Any player/Any era: Harmon Killebrew

What he did: Killebrew won six American League home run titles in an eleven-year stretch, on his way to smacking 573 lifetime bombs. He’s been supplanted on the career leader board in recent years by a variety of suspected and admitted steroid users, though Killebrew still at least rates as perhaps the greatest American League slugger of his generation, a perennial home run and RBI champ. With an ability to also hit for average, Killebrew might have been a Triple Crown winner.

Killbrew’s .256 lifetime batting average may be part of what relegates him to second-tier status in discussing all-time great hitters. It’s why Ted Williams kept Killebrew out of his list of the top 20 hitters all-time. Thing is, there are generations where Killbrew’s career batting average could have been much higher.

Era he might have thrived in: 1930s, Cleveland Indians

Why: One of my regular readers suggested teaming Killebrew on these Indians with Earl Averill and Hal Trosky, so I went to the stat converter on Baseball-Reference.

First, here are Killebrew’s actual numbers that he put up in his career with the Senators, Twins, and Royals from 1954-1975:

1283 2086 290 24 573 1584 .256 .376 .509 .884

And here are how Killebrew’s numbers would look if he played every year of his career on a team like the 1936 Cleveland Indians:

1707 2499 348 25 687 2111 .300 .429 .595 1.024

Translation: In his own era, Killebrew was a great slugger and not much else. In the 1930s, he’d have been Cleveland’s version of Hank Greenberg. The only stat Killebrew’s numbers don’t see a dramatic jump with is triples (can’t win ’em all) and he’d rank third all-time for runs batted in, fourth in home runs and seventh in OPS. Killebrew would hit at least 50 home runs seven times and peak at 59 home runs, 182 RBI, and a .327 clip for his converted 1969 season. If his career begins early enough, say 1926, he might not even lose playing time to World War II.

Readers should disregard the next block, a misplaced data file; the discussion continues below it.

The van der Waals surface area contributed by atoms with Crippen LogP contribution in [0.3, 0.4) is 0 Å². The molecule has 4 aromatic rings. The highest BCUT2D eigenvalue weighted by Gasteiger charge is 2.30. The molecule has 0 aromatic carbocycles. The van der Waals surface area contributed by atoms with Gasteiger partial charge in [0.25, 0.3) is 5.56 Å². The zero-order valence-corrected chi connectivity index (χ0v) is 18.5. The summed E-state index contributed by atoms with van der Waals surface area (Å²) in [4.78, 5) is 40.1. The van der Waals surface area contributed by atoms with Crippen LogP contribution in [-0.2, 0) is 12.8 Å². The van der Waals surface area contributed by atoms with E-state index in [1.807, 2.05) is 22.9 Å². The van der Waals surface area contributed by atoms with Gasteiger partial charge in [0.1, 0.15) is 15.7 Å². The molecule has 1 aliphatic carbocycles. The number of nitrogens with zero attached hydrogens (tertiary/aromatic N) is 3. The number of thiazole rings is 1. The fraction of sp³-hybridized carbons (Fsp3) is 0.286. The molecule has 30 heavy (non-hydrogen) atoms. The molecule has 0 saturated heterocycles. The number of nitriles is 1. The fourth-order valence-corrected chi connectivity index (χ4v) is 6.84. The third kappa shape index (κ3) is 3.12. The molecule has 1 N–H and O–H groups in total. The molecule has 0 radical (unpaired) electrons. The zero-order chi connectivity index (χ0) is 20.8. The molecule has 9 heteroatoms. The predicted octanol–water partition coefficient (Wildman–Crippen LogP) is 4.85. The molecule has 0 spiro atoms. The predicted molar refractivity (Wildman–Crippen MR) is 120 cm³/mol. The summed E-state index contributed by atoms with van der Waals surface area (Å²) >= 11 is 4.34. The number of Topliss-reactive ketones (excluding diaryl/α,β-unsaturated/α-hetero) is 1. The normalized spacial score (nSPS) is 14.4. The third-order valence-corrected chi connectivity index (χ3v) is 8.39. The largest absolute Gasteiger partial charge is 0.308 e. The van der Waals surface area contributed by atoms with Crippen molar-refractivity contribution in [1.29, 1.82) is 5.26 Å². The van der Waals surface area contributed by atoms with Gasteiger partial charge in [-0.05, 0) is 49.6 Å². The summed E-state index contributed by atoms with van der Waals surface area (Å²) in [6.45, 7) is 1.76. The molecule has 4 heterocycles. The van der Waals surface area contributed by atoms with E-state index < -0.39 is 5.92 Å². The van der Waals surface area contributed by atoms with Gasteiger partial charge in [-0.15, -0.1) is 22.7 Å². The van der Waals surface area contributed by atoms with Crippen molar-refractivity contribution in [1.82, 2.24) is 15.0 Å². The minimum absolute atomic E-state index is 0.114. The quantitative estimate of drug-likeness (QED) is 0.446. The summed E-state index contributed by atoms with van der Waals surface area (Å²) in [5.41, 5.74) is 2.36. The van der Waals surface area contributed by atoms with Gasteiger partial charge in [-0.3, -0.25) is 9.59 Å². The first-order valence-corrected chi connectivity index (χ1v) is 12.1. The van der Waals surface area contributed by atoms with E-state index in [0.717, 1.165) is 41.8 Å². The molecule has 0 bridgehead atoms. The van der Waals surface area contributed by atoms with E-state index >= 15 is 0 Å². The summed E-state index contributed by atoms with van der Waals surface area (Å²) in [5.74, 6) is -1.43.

It’s hard to explain why Killebrew’s numbers could vary so much between different eras, though some factors can be ruled out. Killebrew didn’t always lack for support, as he played five years with a young Rod Carew and a healthy Tony Oliva, two great hitting champs. We also can’t blame his ballpark. Killebrew’s park in Minnesota may have favored hitters more than his would-be homes in Cleveland in 1936, League Park and Cleveland Stadium. But I’m guessing the major factor here is that Killebrew played in an age for pitchers, and the 1930s was essentially opposite.

In fact, many ’60s players might have thrived in the 1930s golden era for hitters. Playing his entire career on a team like the ’36 Indians, Frank Howard would have 469 home runs, a .325 career batting average, and a 1.003 OPS. Jimmie Wynn would hit .315, a full 65 points higher than his actual lifetime batting average since he played so often in the Astrodome, which is only just smaller than Delaware. Even Ray Oyler gets in on it, the .175 career hitter (.175!) jumping to a semi-not-terrible .215. Really, it’s almost a wonder these Cleveland clubs didn’t send more players to the Hall of Fame.

Any player/Any era is a Thursday feature that looks at how a player might have done in an era besides his own.

One Reply to “Any player/Any era: Harmon Killebrew”

  1. How about doing stats for Killebrew as a Dodger in the 30’s in cozy Ebbets Field! He would have broken 60 or come real close as Foxx and Greenberg did.

    Was always a major treat to see the mild mannered, but awesome “Killer” at bat.

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